The probate lawyers of the Law Office of Bart J. Klein serve individuals and families facing estate disputes. Disagreements about an ill or deceased loved one's intentions or last will and testament — or about the administration of his or her estate — can be particularly emotional. We work closely with our clients to understand their concerns and resolve disputes amicably, if possible, and through litigation, if necessary. To determine your best course of action, consultation with New Jersey estate and probate lawyers is advisable.
When a person dies, all of their assets, often referred to as their “estate,” may be distributed or administered pursuant to various documents the person has signed, like wills, codicils, trust agreements and beneficiary designations for accounts at banks or other financial institutions. Or, if a person has no will, their estate may be distributed pursuant to the law of intestacy, which is determined by state law. Disputes also arise in connection with powers of attorney, living wills and health care directives. The aforementioned disputes may arise before or after the death of the signatory, depending on the circumstances. When a dispute arises in connection with the administration of an estate or a trust agreement, or the implementation of a power of attorney, living will or health care directive, the dispute may require court intervention if it cannot be resolved by the parties to the dispute.
Disputes regarding the assets of an estate or a trust often involve the beneficiaries and/or fiduciaries of the estate or trust. Beneficiaries are often relatives or friends of a deceased person, but can also include corporate entities, like charities. Fiduciaries are the people or entities responsible for managing and distributing estate and trust assets, like executors and trustees. They too are often relatives or friends of a deceased person, but may also include corporate entities, like banks.
Some common examples of estate litigation matters are:
In a will contest, a party with an interest in the estate of a decedent challenges the validity of a will submitted to probate.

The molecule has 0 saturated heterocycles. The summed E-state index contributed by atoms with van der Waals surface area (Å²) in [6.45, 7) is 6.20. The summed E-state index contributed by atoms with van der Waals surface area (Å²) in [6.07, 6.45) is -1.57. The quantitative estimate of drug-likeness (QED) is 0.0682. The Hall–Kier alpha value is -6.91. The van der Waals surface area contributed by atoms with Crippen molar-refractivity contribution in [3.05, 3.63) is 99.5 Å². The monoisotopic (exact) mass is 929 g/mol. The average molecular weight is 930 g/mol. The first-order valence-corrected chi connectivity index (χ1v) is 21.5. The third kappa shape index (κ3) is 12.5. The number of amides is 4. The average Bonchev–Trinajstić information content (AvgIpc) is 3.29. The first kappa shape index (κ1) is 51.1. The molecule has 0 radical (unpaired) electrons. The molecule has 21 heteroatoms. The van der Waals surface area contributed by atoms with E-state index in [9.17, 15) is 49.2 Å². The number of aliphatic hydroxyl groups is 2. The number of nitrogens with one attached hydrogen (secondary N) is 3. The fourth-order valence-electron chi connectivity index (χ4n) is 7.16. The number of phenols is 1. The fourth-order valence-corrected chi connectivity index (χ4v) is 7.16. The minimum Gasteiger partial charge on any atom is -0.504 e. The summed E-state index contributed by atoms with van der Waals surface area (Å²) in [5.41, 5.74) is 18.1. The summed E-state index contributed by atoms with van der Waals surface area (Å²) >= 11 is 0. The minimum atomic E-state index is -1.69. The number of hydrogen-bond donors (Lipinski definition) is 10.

When a person is appointed as a trustee, executor or administrator that person is empowered with control over certain specified assets. That person is also considered to be a “fiduciary”, who is charged with the responsibility of properly maintaining and managing the assets under their control and of following the terms of the will, codicil, trust agreement or statute that appointed them as a fiduciary. When a fiduciary fails to follow through on his or her obligations in some way, or there is a dispute as to what the specific obligations of that fiduciary are, a person with an interest in the assets under the fiduciary’s control may bring an action against him. Examples of such actions are:
While many disputes over estates and trusts are best resolved short of litigation, some disputes require court involvement pursuant to state law, and others are too acrimonious to be resolved. Particularly because disputes over wills, codicils, trust agreements, powers of attorney, living wills and health care directives typically involve the death or impending death of a loved one, strong emotions can prevent the settlement of matters before litigation. No matter the situation, in order to chart a course forward and address a conflict, we consult closely with our clients to understand their concerns and motivations.
If you are facing an estate dispute in New Jersey and would like to consult with an attorney, we welcome you to contact the probate lawyers of the Law Office of Bart J. Klein at (973) 763-6060, email@example.com, or by completing our online contact form.
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